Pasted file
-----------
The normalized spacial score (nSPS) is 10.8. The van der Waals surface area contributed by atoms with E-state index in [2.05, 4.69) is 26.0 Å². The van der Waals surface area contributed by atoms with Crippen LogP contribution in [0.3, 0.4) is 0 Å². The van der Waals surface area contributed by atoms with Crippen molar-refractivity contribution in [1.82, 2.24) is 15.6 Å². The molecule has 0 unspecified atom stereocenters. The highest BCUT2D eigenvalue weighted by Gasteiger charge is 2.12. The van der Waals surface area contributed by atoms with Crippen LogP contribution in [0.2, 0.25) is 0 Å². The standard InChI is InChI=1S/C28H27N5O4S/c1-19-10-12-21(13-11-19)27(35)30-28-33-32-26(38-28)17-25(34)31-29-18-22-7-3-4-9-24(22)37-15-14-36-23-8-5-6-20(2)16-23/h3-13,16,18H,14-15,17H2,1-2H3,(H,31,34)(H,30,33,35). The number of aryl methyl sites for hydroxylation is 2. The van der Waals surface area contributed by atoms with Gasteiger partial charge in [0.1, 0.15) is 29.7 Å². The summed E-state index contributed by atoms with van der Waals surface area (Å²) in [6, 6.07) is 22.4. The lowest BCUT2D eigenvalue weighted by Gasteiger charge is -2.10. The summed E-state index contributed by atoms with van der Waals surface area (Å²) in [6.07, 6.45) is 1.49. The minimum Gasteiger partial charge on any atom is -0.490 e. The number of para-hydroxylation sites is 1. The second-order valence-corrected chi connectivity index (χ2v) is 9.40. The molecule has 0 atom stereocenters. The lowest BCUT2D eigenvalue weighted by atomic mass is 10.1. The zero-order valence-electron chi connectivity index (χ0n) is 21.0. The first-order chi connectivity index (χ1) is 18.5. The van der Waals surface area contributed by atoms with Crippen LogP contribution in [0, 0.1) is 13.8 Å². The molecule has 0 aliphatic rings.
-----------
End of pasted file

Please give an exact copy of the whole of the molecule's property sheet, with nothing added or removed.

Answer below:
The normalized spacial score (nSPS) is 10.8. The van der Waals surface area contributed by atoms with E-state index in [2.05, 4.69) is 26.0 Å². The van der Waals surface area contributed by atoms with Crippen LogP contribution in [0.3, 0.4) is 0 Å². The van der Waals surface area contributed by atoms with Crippen molar-refractivity contribution in [1.82, 2.24) is 15.6 Å². The molecule has 0 unspecified atom stereocenters. The highest BCUT2D eigenvalue weighted by Gasteiger charge is 2.12. The van der Waals surface area contributed by atoms with Crippen LogP contribution in [0.2, 0.25) is 0 Å². The standard InChI is InChI=1S/C28H27N5O4S/c1-19-10-12-21(13-11-19)27(35)30-28-33-32-26(38-28)17-25(34)31-29-18-22-7-3-4-9-24(22)37-15-14-36-23-8-5-6-20(2)16-23/h3-13,16,18H,14-15,17H2,1-2H3,(H,31,34)(H,30,33,35). The number of aryl methyl sites for hydroxylation is 2. The van der Waals surface area contributed by atoms with Gasteiger partial charge in [0.1, 0.15) is 29.7 Å². The summed E-state index contributed by atoms with van der Waals surface area (Å²) in [6, 6.07) is 22.4. The lowest BCUT2D eigenvalue weighted by Gasteiger charge is -2.10. The summed E-state index contributed by atoms with van der Waals surface area (Å²) in [6.07, 6.45) is 1.49. The minimum Gasteiger partial charge on any atom is -0.490 e. The number of para-hydroxylation sites is 1. The second-order valence-corrected chi connectivity index (χ2v) is 9.40. The molecule has 0 atom stereocenters. The lowest BCUT2D eigenvalue weighted by atomic mass is 10.1. The zero-order valence-electron chi connectivity index (χ0n) is 21.0. The first-order chi connectivity index (χ1) is 18.5. The van der Waals surface area contributed by atoms with Crippen LogP contribution in [0, 0.1) is 13.8 Å². The molecule has 0 aliphatic rings.